Pint-sized city cars have gone from novelty to road-royalty over the years. Once not taken seriously, featured in comedies like Only Fools and Horses and Mr. Bean, ‘bubble’ cars, are now a practical and fuel-efficient alternative for drivers looking to downsize.
Mr Bean’s lime green 1977 British Leyland Mini 1000
When it comes to parallel parking - (which we can all admit can be pain!) - cars like the Citroen C3 and Mini are much easier than the likes of a Land Rover or large SUV, and smaller cars can twist in between the trollies of supermarket car parks pretty easily too!
But where did this compact cars craze begin?
‘Bubble cars’ first blew onto the scene back into the 1950s. Back then, more people became car owners and larger, clunky automobiles and quadricycles, started clogging up the streets.
Ford Quadricycle from 1896
Car manufacturers began looking to solve the problem of these twisted traffic-starters, working their magic on an urban ‘bubble’ car for towns, suburbs, country lanes and villages.
The solution? Minicars and microcars, and their comical, poxy look WAS comedy gold. These characterful wheelie boxes were just what post-war Britain needed - they were cheap, affordable and so jam-packed with whimsy that there wasn’t any space for much else! Now, the nation are no longer laughing, with popular subcompact cars like the BMW i3 being some of the best value SUVs you can buy.
Shall we home in on the history of some of the oldest bubble cars and how they may have inspired later brand design?
1. From: The Isetta ---> To: The BMW i3
Number one - we’ll wind up the iconic 1956 Isetta, one of the earliest BMWs of its kind, a rare egg-shaped car with bubble-like windows and a single, swinging front door. It was famously taken for a ‘bubble trouble’ type of test drive by Jeremy Clarkson in 2012.
Spring to a modern day version of a BMW bubble day car and we get the BMW i3 with a 120Ah high-voltage battery. It’s hexagonal shape round the back and front complement its curvature, injecting a nuanced new energy into the kinetic electric engine. Delivering 170hp and 250Nm of torque, the car adventurously accelerates from 0-62mph in only 7.3 seconds.
Dual-colours with a silver roof-line strip, front grille and high-gloss, roll-resistant alloy wheels help you hasten attention, creating a sporty and airy look. Of course, you can then customise your car; Streamline Star-spoke style wheels evoke a minimalist look, whereas Turbine-style or jet black wheels offer bold road presence.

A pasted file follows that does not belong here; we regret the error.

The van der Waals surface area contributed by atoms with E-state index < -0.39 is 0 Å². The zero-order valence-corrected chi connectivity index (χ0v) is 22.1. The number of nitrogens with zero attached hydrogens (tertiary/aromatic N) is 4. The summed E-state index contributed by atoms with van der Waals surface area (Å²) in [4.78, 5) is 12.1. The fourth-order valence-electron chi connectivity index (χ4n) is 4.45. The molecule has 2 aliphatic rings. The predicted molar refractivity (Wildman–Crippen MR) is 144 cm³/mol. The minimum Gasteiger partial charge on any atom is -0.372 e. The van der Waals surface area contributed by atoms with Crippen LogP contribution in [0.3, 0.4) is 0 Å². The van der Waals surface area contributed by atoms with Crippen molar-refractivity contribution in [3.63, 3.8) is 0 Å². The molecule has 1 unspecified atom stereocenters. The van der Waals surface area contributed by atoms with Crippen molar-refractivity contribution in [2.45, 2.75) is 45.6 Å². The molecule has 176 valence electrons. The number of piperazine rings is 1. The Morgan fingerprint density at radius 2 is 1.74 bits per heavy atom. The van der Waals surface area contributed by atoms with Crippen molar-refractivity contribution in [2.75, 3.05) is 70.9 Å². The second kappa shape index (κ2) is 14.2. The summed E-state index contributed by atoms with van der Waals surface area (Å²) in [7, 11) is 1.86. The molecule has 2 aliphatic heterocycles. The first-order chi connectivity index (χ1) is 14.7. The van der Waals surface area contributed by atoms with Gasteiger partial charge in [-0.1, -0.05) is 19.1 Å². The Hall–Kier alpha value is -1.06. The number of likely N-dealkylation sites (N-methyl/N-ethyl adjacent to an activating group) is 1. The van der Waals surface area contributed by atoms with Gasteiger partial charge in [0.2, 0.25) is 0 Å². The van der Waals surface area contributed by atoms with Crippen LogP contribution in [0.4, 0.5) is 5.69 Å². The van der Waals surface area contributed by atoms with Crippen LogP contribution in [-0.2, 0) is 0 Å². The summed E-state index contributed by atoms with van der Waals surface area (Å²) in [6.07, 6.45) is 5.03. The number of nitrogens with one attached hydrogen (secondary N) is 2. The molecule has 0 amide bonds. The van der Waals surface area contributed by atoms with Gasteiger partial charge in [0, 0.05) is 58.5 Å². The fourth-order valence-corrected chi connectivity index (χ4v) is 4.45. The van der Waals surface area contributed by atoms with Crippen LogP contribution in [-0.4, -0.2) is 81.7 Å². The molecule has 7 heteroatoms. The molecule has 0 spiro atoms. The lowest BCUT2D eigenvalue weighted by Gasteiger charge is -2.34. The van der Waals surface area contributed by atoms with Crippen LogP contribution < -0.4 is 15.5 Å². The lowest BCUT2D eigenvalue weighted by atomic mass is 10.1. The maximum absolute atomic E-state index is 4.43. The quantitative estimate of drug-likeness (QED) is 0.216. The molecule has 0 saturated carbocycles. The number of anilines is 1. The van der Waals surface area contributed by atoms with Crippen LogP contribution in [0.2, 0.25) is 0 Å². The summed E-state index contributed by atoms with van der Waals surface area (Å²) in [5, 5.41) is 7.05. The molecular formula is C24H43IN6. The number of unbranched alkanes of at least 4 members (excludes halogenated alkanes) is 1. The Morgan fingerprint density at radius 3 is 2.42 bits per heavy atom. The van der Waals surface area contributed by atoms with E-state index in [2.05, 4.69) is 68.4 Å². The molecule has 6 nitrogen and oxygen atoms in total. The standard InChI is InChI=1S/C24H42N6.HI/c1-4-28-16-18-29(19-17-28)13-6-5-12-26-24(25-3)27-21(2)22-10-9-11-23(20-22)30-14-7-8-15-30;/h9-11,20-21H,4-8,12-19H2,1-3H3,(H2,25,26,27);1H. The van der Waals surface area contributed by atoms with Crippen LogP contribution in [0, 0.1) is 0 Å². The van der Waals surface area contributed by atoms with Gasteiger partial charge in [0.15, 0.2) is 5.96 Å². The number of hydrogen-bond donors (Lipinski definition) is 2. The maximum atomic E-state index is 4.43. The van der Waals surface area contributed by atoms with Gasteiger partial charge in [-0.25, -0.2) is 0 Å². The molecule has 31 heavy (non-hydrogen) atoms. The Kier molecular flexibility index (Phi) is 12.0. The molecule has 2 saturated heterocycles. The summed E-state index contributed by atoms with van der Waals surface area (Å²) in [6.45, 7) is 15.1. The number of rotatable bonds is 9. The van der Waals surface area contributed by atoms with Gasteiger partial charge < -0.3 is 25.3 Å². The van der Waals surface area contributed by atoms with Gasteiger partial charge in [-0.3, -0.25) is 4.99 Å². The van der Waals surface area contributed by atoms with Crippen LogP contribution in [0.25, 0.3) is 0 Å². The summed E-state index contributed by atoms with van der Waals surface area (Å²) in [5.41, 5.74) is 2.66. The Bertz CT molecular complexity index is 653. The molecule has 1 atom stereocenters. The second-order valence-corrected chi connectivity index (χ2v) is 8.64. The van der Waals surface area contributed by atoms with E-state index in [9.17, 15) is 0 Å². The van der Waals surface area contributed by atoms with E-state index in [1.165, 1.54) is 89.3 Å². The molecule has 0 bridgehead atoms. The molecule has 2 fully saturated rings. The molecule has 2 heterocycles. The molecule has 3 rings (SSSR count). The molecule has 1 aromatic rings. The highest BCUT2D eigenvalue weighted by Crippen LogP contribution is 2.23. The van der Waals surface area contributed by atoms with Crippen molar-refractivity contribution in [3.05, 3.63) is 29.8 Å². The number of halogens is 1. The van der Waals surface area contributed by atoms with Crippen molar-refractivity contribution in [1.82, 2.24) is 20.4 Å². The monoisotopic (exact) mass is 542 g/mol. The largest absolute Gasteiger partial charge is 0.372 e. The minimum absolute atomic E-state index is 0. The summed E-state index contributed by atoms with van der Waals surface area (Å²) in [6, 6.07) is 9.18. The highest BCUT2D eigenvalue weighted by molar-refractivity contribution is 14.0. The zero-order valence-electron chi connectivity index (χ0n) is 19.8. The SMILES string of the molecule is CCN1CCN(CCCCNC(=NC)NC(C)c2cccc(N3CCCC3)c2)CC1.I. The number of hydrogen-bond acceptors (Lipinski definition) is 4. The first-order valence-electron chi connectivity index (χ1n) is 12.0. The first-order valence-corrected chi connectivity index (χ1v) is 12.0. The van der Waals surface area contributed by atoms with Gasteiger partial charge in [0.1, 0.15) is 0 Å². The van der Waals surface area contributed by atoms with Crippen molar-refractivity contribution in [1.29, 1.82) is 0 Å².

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2. From: The Citroën Prototype C10 -----> To: The Citroën C3
Shooting to the aeronautic Citroën Prototype C10, we see it’s bloomed into the burgeoning Citroën C3 in recent years.
Citroën Prototype C10
It might look like it’s floated straight out of Star Trek, but there are some downsides to this featherweight UFO-donning road buggy. Since it weighs only 382 kilograms, it can be a nightmare if hit by a gust of wind.
The Citroën Prototype C10 looks like a space invader
Design has transformed over the years and manufacturer’s have worked out a way - in the form of the Citroën C3 hatchback - to seat the whole family but still lock-in the street cred.
As the brand’s biggest-selling small car, we can see why it’s such a smash hit, flitting between unique, modish and family-friendly features. With interior mood lighting, a 300-litre boot and an ISOFIX safety system for children, we note how the brand has come on leaps and bounds in terms of technology and adaptability.
3. From: British Leyland Mini 1000 -----> To: The Mini models of today
Last, but certainly not least, we have the magnificent little Mini, the world’s first successful four-seater small car.
British Leyland Mini 1000
Back in the 1960s, the British Leyland Mini was mega funny - and we think it was meant to be with Mr. Bean bumbling around in it!
Built as a small, two-door economy car to respond to fuel-shortage, the original Mini was developed with a cylinder engine and featured a monocoque shell.
Mini models of today
This might come as a shock to the system, but the Mini Cooper’s future was somewhat uncertain through the 1970s and the 1980s. The license for the brand was sold to Spanish and Italian companies and new models became more of a novelty than a progression. By the 1990s, the Rover Group, who owned the rights to the Mini, was bought by the German manufacturer BMW. Although selling off Rover at the end of the decade, BMW retained the Mini marque, and since 2000 have relaunched the line.
The versatile Mini Countryman is one of the newest models in the line and contrary to its name, it’s XXL - a full 20cm longer than it was before, with plenty of space for up to five people.
Visually, it’s kind of like a crossover with some British decorum, with roof bars, sill protectors and a generous-sized luggage compartment to assist drivers.
The hatchback is bordered by a honeycomb radiator grille with S Badge above it and benefits from a Mini Driving Excitement pack including an infotainment system and Mini connected services that display engine temperature, power, RPM and torque.